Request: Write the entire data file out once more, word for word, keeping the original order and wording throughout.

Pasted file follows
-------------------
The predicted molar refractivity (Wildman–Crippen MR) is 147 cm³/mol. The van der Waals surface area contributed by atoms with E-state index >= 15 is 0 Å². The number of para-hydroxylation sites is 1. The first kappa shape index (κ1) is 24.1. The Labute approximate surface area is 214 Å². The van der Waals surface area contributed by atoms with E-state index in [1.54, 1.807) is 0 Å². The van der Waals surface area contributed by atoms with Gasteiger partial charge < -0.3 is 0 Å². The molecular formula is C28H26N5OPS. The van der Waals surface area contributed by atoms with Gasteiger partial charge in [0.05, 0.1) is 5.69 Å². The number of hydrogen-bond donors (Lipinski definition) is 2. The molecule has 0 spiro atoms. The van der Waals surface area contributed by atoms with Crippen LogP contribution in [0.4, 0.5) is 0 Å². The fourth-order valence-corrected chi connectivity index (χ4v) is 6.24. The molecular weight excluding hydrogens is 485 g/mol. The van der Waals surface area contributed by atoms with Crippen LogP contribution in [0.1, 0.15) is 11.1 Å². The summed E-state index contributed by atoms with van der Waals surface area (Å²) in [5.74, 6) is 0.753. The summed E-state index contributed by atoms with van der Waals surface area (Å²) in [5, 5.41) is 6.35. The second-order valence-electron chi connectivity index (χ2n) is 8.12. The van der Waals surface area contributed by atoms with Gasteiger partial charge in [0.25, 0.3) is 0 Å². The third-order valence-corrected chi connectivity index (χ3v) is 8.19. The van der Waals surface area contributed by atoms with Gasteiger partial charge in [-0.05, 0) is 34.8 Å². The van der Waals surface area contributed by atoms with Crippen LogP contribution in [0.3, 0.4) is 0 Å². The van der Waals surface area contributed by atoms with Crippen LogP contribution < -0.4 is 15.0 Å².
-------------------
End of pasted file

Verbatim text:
The predicted molar refractivity (Wildman–Crippen MR) is 147 cm³/mol. The van der Waals surface area contributed by atoms with E-state index >= 15 is 0 Å². The number of para-hydroxylation sites is 1. The first kappa shape index (κ1) is 24.1. The Labute approximate surface area is 214 Å². The van der Waals surface area contributed by atoms with E-state index in [1.54, 1.807) is 0 Å². The van der Waals surface area contributed by atoms with Gasteiger partial charge < -0.3 is 0 Å². The molecular formula is C28H26N5OPS. The van der Waals surface area contributed by atoms with Gasteiger partial charge in [0.05, 0.1) is 5.69 Å². The number of hydrogen-bond donors (Lipinski definition) is 2. The molecule has 0 spiro atoms. The van der Waals surface area contributed by atoms with Crippen LogP contribution in [0.4, 0.5) is 0 Å². The fourth-order valence-corrected chi connectivity index (χ4v) is 6.24. The molecular weight excluding hydrogens is 485 g/mol. The van der Waals surface area contributed by atoms with Crippen LogP contribution in [0.1, 0.15) is 11.1 Å². The summed E-state index contributed by atoms with van der Waals surface area (Å²) in [5.74, 6) is 0.753. The summed E-state index contributed by atoms with van der Waals surface area (Å²) in [5, 5.41) is 6.35. The second-order valence-electron chi connectivity index (χ2n) is 8.12. The van der Waals surface area contributed by atoms with Gasteiger partial charge in [0.25, 0.3) is 0 Å². The third-order valence-corrected chi connectivity index (χ3v) is 8.19. The van der Waals surface area contributed by atoms with Gasteiger partial charge in [-0.05, 0) is 34.8 Å². The van der Waals surface area contributed by atoms with Crippen LogP contribution in [0.3, 0.4) is 0 Å². The van der Waals surface area contributed by atoms with Crippen LogP contribution < -0.4 is 15.0 Å².